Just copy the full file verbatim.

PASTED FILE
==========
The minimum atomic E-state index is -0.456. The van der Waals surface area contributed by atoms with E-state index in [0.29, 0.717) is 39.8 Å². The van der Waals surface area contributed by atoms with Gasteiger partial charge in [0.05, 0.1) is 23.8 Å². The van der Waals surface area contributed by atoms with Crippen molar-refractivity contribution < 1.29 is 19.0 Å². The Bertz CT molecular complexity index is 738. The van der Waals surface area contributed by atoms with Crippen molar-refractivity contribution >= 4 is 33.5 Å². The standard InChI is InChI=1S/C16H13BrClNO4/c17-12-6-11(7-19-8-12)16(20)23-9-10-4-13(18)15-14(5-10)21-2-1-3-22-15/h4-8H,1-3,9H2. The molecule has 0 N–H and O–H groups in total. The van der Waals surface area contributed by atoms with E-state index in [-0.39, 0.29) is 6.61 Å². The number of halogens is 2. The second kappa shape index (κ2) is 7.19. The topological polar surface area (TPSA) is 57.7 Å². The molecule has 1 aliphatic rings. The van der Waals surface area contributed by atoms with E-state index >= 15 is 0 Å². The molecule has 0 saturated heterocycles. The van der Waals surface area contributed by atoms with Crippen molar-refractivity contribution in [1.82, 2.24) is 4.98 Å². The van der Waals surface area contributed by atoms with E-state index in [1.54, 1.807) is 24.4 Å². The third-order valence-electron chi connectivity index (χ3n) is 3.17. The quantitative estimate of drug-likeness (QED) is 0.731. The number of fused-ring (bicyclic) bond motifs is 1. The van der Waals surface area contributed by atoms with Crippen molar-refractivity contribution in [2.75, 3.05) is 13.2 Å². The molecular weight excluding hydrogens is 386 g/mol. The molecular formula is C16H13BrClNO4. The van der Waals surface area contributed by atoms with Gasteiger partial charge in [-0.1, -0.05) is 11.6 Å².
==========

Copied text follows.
The minimum atomic E-state index is -0.456. The van der Waals surface area contributed by atoms with E-state index in [0.29, 0.717) is 39.8 Å². The van der Waals surface area contributed by atoms with Gasteiger partial charge in [0.05, 0.1) is 23.8 Å². The van der Waals surface area contributed by atoms with Crippen molar-refractivity contribution < 1.29 is 19.0 Å². The Bertz CT molecular complexity index is 738. The van der Waals surface area contributed by atoms with Crippen molar-refractivity contribution >= 4 is 33.5 Å². The standard InChI is InChI=1S/C16H13BrClNO4/c17-12-6-11(7-19-8-12)16(20)23-9-10-4-13(18)15-14(5-10)21-2-1-3-22-15/h4-8H,1-3,9H2. The molecule has 0 N–H and O–H groups in total. The van der Waals surface area contributed by atoms with E-state index in [-0.39, 0.29) is 6.61 Å². The number of halogens is 2. The second kappa shape index (κ2) is 7.19. The topological polar surface area (TPSA) is 57.7 Å². The molecule has 1 aliphatic rings. The van der Waals surface area contributed by atoms with E-state index >= 15 is 0 Å². The molecule has 0 saturated heterocycles. The van der Waals surface area contributed by atoms with Crippen molar-refractivity contribution in [1.82, 2.24) is 4.98 Å². The van der Waals surface area contributed by atoms with E-state index in [1.54, 1.807) is 24.4 Å². The third-order valence-electron chi connectivity index (χ3n) is 3.17. The quantitative estimate of drug-likeness (QED) is 0.731. The number of fused-ring (bicyclic) bond motifs is 1. The van der Waals surface area contributed by atoms with Crippen molar-refractivity contribution in [2.75, 3.05) is 13.2 Å². The molecular weight excluding hydrogens is 386 g/mol. The molecular formula is C16H13BrClNO4. The van der Waals surface area contributed by atoms with Gasteiger partial charge in [-0.1, -0.05) is 11.6 Å².